Electrical and Electronic Equipment (EEE)

Electrical and Electronic Equipment is defined as equipment which is dependent on electric currents or electromagnetic fields in order to work properly and equipment for the generation, transfer and measurement of such currents and fields. As a general rule of thumb, if it has a battery or needs a power supply to work properly, it is EEE and there are structures in place to reuse/recycle this equipment when it reaches end of life.  

EEE has been divided into 10 categories

  • Large household appliances
  • Small household appliances
  • IT and telecommunications equipment
  • Consumer equipment
  • Lighting equipment
  • Electrical and electronic  tools (with the exception of large-scale stationary industrial tools)
  • Toys, leisure and sports equipment
  • Medical devices (with the exception of all implanted and infected products)
  • Monitoring and control instruments
  • Automatic dispensers

The WEEE Register Society Limited has issued a further breakdown of categories listed above, which can be downloaded from www.weeeregister.ie.    

 

Waste Electrical and Electronic Equipment (WEEE)

 

Waste Electrical and Electronic Equipment is defined as Electrical and Electronic Equipment (EEE) which has reached end of life (waste); including all components, subassemblies and consumables which are part of the product at the time of discarding.

The Waste Electrical and Electronic Equipment regulations came into effect in 2005; these were amended and the new regulations came into force in July 2011.

Obligations

Any person or organisation that manufacturers, produces, imports and/or sells EEE in the state has certain obligations to meet, as set out in the regulations. Further information on producer and retailer/distributor obligations can be found by following the appropriate links above. 

End users of equipment

As an end user (consumer) of EEE you should also ensure that you dispose of all WEEE in the correct manner.  Once an appliance is considered WEEE (i.e. you are ready to dispose of the appliance) you have 2 options:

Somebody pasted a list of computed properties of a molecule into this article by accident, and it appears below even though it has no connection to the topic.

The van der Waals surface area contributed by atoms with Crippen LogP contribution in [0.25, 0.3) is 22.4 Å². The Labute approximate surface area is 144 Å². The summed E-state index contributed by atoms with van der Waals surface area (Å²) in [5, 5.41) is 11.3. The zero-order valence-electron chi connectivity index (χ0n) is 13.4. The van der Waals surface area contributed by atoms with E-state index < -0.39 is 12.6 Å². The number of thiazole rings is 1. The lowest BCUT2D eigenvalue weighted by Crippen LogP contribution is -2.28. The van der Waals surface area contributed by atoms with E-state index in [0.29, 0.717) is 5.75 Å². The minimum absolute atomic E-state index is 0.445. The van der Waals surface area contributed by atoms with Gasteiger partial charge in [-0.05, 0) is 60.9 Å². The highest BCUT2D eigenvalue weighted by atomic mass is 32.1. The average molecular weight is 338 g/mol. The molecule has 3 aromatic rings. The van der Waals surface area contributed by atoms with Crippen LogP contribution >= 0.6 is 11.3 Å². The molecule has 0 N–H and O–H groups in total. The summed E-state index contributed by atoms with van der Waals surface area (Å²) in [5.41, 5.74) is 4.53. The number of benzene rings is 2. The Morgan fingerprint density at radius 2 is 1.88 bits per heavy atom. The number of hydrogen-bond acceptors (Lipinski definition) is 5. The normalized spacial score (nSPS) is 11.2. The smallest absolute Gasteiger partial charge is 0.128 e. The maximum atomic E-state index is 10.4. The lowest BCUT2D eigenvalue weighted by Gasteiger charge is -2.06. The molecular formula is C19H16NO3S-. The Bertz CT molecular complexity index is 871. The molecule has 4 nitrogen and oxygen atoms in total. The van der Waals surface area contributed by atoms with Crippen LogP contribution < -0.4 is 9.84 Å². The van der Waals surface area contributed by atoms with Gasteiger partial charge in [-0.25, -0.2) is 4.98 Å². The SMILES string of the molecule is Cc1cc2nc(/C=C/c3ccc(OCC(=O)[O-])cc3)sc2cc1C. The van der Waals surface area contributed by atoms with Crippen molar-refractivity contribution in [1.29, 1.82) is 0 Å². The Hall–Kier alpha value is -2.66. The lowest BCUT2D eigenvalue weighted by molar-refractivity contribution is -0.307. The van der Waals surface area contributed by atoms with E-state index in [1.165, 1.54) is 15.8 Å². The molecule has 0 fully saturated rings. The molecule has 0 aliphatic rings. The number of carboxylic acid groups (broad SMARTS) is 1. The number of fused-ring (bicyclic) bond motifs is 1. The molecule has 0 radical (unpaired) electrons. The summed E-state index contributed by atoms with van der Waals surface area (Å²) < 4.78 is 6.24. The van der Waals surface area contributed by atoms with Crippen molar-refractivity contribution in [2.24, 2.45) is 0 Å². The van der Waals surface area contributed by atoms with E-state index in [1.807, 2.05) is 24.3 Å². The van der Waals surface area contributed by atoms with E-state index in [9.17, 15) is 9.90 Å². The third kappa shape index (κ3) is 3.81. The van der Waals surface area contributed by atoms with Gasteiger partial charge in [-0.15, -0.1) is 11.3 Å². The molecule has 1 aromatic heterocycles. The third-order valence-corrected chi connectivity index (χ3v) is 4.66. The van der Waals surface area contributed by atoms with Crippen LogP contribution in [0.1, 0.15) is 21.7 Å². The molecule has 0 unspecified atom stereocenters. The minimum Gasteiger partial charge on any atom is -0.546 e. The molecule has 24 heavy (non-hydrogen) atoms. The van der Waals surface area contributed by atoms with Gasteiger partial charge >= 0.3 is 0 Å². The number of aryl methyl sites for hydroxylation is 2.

• The retailer is required to take back WEEE from the customer free of charge (this is on a one for one basis i.e. you are buying another appliance in the store and the new appliance is of similar function to the appliance you are returning). 
  • Household WEEE can also be taken to your local civic amenity site free of charge.

WEEE must be separately collected for recycling and recovery of resources and the producer is responsible for arranging and financing this.  It must not be disposed of in general refuse or mixed waste streams and free take-back must be provided to all end-users.  This applies to both household and non-household end-users.  A system for the free-take back of WEEE from the household waste stream is well established through retail outlets and civic amenity sites.  Non-household end-users must be provided with free take back also through the distributor and/or producer of the electrical and electronic equipment/batteries.

Remember:  Waste Electrical and Electronic Equipment should never be placed in your household bin.

Useful links

WEEE Register Society

WEEE Ireland or Recyclefree.ie

ERP Recycling or batteriesback.ie